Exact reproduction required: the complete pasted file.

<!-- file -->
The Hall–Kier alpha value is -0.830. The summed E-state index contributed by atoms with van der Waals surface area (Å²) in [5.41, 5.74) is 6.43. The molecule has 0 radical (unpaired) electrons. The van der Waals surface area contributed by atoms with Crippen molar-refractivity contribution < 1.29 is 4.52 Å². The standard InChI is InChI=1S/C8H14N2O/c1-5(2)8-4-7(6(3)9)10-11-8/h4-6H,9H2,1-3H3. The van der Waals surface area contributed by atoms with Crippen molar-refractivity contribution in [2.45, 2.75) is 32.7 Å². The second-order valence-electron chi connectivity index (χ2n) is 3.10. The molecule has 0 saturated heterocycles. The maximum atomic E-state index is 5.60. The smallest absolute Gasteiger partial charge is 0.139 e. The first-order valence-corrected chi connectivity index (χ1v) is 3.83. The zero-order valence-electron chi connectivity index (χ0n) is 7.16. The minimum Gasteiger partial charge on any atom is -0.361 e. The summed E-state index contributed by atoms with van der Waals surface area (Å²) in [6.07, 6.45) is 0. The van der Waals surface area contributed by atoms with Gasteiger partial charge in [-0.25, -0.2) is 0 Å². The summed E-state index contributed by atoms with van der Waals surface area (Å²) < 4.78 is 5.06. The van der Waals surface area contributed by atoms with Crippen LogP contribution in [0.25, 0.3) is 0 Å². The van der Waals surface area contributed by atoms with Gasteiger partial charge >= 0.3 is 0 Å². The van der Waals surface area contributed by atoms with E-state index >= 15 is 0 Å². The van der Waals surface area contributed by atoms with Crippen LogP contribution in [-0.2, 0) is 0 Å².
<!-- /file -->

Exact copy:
The Hall–Kier alpha value is -0.830. The summed E-state index contributed by atoms with van der Waals surface area (Å²) in [5.41, 5.74) is 6.43. The molecule has 0 radical (unpaired) electrons. The van der Waals surface area contributed by atoms with Crippen molar-refractivity contribution < 1.29 is 4.52 Å². The standard InChI is InChI=1S/C8H14N2O/c1-5(2)8-4-7(6(3)9)10-11-8/h4-6H,9H2,1-3H3. The van der Waals surface area contributed by atoms with Crippen molar-refractivity contribution in [2.45, 2.75) is 32.7 Å². The second-order valence-electron chi connectivity index (χ2n) is 3.10. The molecule has 0 saturated heterocycles. The maximum atomic E-state index is 5.60. The smallest absolute Gasteiger partial charge is 0.139 e. The first-order valence-corrected chi connectivity index (χ1v) is 3.83. The zero-order valence-electron chi connectivity index (χ0n) is 7.16. The minimum Gasteiger partial charge on any atom is -0.361 e. The summed E-state index contributed by atoms with van der Waals surface area (Å²) in [6.07, 6.45) is 0. The van der Waals surface area contributed by atoms with Gasteiger partial charge in [-0.25, -0.2) is 0 Å². The summed E-state index contributed by atoms with van der Waals surface area (Å²) < 4.78 is 5.06. The van der Waals surface area contributed by atoms with Crippen LogP contribution in [0.25, 0.3) is 0 Å². The van der Waals surface area contributed by atoms with Gasteiger partial charge >= 0.3 is 0 Å². The van der Waals surface area contributed by atoms with E-state index >= 15 is 0 Å². The van der Waals surface area contributed by atoms with Crippen LogP contribution in [-0.2, 0) is 0 Å².